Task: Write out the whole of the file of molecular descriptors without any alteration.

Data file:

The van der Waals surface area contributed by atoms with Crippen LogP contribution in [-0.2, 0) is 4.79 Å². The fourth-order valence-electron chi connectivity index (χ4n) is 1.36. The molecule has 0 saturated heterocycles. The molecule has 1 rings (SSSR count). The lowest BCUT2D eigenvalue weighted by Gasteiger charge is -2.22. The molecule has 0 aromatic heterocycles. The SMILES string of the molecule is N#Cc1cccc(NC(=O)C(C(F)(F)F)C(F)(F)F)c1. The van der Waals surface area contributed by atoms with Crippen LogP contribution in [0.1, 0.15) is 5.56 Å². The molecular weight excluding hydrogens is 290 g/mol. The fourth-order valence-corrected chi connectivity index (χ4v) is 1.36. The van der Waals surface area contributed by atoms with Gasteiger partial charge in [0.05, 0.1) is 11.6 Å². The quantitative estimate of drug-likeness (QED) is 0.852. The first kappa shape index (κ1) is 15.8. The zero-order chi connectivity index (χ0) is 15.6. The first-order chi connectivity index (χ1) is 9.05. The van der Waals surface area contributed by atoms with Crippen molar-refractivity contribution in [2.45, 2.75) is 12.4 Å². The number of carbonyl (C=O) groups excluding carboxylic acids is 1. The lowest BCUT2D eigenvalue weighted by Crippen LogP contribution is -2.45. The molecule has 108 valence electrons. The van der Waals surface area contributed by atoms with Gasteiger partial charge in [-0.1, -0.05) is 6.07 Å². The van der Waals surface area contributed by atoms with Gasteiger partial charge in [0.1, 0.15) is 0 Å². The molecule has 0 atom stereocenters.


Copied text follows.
The van der Waals surface area contributed by atoms with Crippen LogP contribution in [-0.2, 0) is 4.79 Å². The fourth-order valence-electron chi connectivity index (χ4n) is 1.36. The molecule has 0 saturated heterocycles. The molecule has 1 rings (SSSR count). The lowest BCUT2D eigenvalue weighted by Gasteiger charge is -2.22. The molecule has 0 aromatic heterocycles. The SMILES string of the molecule is N#Cc1cccc(NC(=O)C(C(F)(F)F)C(F)(F)F)c1. The van der Waals surface area contributed by atoms with Crippen LogP contribution in [0.1, 0.15) is 5.56 Å². The molecular weight excluding hydrogens is 290 g/mol. The fourth-order valence-corrected chi connectivity index (χ4v) is 1.36. The van der Waals surface area contributed by atoms with Gasteiger partial charge in [0.05, 0.1) is 11.6 Å². The quantitative estimate of drug-likeness (QED) is 0.852. The first kappa shape index (κ1) is 15.8. The zero-order chi connectivity index (χ0) is 15.6. The first-order chi connectivity index (χ1) is 9.05. The van der Waals surface area contributed by atoms with Crippen molar-refractivity contribution in [2.45, 2.75) is 12.4 Å². The number of carbonyl (C=O) groups excluding carboxylic acids is 1. The lowest BCUT2D eigenvalue weighted by Crippen LogP contribution is -2.45. The molecule has 108 valence electrons. The van der Waals surface area contributed by atoms with Gasteiger partial charge in [-0.1, -0.05) is 6.07 Å². The van der Waals surface area contributed by atoms with Gasteiger partial charge in [0.1, 0.15) is 0 Å². The molecule has 0 atom stereocenters.